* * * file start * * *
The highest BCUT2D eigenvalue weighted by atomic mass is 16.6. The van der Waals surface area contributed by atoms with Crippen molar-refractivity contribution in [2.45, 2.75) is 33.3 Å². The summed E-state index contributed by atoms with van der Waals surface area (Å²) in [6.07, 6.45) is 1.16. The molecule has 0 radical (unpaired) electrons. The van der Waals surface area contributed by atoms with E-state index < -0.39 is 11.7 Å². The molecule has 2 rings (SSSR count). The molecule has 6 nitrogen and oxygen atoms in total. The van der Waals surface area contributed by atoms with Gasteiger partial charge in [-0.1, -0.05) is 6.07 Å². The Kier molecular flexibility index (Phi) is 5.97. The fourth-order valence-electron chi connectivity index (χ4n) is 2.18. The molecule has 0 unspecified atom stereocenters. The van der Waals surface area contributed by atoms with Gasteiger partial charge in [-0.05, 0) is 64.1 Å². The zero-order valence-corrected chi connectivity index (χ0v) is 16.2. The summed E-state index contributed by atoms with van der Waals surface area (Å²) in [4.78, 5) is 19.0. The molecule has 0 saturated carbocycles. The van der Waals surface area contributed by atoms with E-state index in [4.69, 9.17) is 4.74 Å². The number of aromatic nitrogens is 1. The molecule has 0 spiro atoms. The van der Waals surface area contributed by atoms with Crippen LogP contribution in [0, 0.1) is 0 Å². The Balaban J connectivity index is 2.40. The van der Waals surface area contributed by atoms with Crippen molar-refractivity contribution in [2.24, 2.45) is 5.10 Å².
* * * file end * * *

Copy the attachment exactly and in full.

The highest BCUT2D eigenvalue weighted by atomic mass is 16.6. The van der Waals surface area contributed by atoms with Crippen molar-refractivity contribution in [2.45, 2.75) is 33.3 Å². The summed E-state index contributed by atoms with van der Waals surface area (Å²) in [6.07, 6.45) is 1.16. The molecule has 0 radical (unpaired) electrons. The van der Waals surface area contributed by atoms with E-state index < -0.39 is 11.7 Å². The molecule has 2 rings (SSSR count). The molecule has 6 nitrogen and oxygen atoms in total. The van der Waals surface area contributed by atoms with Gasteiger partial charge in [-0.1, -0.05) is 6.07 Å². The Kier molecular flexibility index (Phi) is 5.97. The fourth-order valence-electron chi connectivity index (χ4n) is 2.18. The molecule has 0 unspecified atom stereocenters. The van der Waals surface area contributed by atoms with Gasteiger partial charge in [-0.05, 0) is 64.1 Å². The zero-order valence-corrected chi connectivity index (χ0v) is 16.2. The summed E-state index contributed by atoms with van der Waals surface area (Å²) in [4.78, 5) is 19.0. The molecule has 0 saturated carbocycles. The van der Waals surface area contributed by atoms with E-state index in [4.69, 9.17) is 4.74 Å². The number of aromatic nitrogens is 1. The molecule has 0 spiro atoms. The van der Waals surface area contributed by atoms with Crippen LogP contribution in [0, 0.1) is 0 Å². The Balaban J connectivity index is 2.40. The van der Waals surface area contributed by atoms with Crippen molar-refractivity contribution in [2.24, 2.45) is 5.10 Å².